hope this helps,
-Wynter Woods

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yes i had earlier posted regarding the terrain..

but since then i had been thru the opengl terrain rendering tutorial and had created a terrain using the same.
after that i would like to implement LOD and view frustum culling on the terrain.

so can u suggest some good tutorials??

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for view frustum culling is it good to use binary tree or quadtree??

i have been going thru 2 papers

real time LOD using ROAM by turner and CLOD terrain meshing using adaptive quadtrees

not able to make which one is good for LOD and view frustum culling??

do reply

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I'm using quad-trees for visibility determination (frustum culling), but whatever method you use for culling, it can be completely separate from your LOD mechanism. I'm doing something like geo-mipmapping, which is good for large terrain sets.

How large is your terrain? If its not very big you don't need LOD at all, just draw the entire thing in one go, or separate it into little cells so you can do frustum culling if you want to.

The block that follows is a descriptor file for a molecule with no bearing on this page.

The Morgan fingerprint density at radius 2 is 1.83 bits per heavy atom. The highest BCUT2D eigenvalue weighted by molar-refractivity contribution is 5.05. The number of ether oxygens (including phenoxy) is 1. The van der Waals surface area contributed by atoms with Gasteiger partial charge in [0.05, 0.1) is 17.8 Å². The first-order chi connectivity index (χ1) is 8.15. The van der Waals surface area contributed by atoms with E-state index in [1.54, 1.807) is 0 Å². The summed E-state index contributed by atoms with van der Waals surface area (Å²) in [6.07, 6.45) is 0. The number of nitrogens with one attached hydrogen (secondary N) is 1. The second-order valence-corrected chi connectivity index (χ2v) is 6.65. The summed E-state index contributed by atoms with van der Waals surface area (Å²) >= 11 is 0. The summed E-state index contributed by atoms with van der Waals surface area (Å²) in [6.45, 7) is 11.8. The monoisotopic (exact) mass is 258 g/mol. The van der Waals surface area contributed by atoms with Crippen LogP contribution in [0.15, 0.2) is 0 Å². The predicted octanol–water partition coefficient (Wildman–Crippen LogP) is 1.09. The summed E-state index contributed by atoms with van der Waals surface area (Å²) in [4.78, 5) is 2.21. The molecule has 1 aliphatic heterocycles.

Whatever you do, try to avoid creating meshes or vertex/index buffers every frame - its better to do that at initialisation and then SELECT which of these precomputed cells to use each frame. That way the terrain stays on graphics memory and doesn't need to be altered every frame, thus saving bandwidth and CPU.

That twenty-sided tutorial is one of the best beginner terrain tutorials I've seen, you should check that out.

http://www.two-kings.de/tutorials/terrain/terrain01.html - this is ok, its DirectX though, but thats not hard to port to OpenGL.

http://www.chadvernon.com/blog/tutorials/directx9/terrain-generation-with-a-heightmap/ - this is pretty good, I used this one to make my first terrain renderer in DirectX/C++

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i have created a terrain using the opengl tutorial which is a very basic one.

in that, a raw file is read into a heightmap array and while displaying it reads directly from the array, creates triangles and renders it. i dont think it used vertex/index buffers.

do u think using vertex/index buffers is the better way to do??

here is the code which i am using:
for (mapX = 1; mapX < MapWidth; mapX +=4){
for (mapZ = 1; mapZ < MapHeight*3; mapZ+=4){
numtri++;
glBegin(GL_TRIANGLE_STRIP);
Height = HeightMap[mapX][mapZ];
glTexCoord2f(0,0);
glVertex3f(float(mapX),Height,float(mapZ));

Height = HeightMap[mapX][mapZ+4];
glTexCoord2f(0,1);
glVertex3f(float(mapX),Height,float(mapZ+4));

Height = HeightMap[mapX+4][mapZ];
glTexCoord2f(1,0);
glVertex3f(float(mapX+4),Height,float(mapZ));

Height = HeightMap[mapX+4][mapZ+4];
glTexCoord2f(1,1);
glVertex3f(float(mapX+4),Height,float(mapZ+4));
glEnd();
}
////